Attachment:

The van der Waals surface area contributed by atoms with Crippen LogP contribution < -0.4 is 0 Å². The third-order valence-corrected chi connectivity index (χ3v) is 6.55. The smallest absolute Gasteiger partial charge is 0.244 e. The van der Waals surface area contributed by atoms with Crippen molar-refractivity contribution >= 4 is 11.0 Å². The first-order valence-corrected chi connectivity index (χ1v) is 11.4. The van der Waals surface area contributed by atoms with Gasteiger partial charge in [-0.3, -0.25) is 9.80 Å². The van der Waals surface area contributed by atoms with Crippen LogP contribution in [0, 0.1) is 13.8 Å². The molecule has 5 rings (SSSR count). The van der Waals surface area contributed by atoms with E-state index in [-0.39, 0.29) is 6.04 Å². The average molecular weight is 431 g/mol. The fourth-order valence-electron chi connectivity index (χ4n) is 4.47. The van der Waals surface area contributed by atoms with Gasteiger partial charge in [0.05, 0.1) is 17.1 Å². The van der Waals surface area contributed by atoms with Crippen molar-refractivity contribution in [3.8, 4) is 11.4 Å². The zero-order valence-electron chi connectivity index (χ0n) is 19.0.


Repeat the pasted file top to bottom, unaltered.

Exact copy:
The van der Waals surface area contributed by atoms with Crippen LogP contribution < -0.4 is 0 Å². The third-order valence-corrected chi connectivity index (χ3v) is 6.55. The smallest absolute Gasteiger partial charge is 0.244 e. The van der Waals surface area contributed by atoms with Crippen molar-refractivity contribution >= 4 is 11.0 Å². The first-order valence-corrected chi connectivity index (χ1v) is 11.4. The van der Waals surface area contributed by atoms with Gasteiger partial charge in [-0.3, -0.25) is 9.80 Å². The van der Waals surface area contributed by atoms with Crippen LogP contribution in [0, 0.1) is 13.8 Å². The molecule has 5 rings (SSSR count). The van der Waals surface area contributed by atoms with E-state index in [-0.39, 0.29) is 6.04 Å². The average molecular weight is 431 g/mol. The fourth-order valence-electron chi connectivity index (χ4n) is 4.47. The van der Waals surface area contributed by atoms with Gasteiger partial charge in [0.05, 0.1) is 17.1 Å². The van der Waals surface area contributed by atoms with Crippen molar-refractivity contribution in [3.8, 4) is 11.4 Å². The zero-order valence-electron chi connectivity index (χ0n) is 19.0.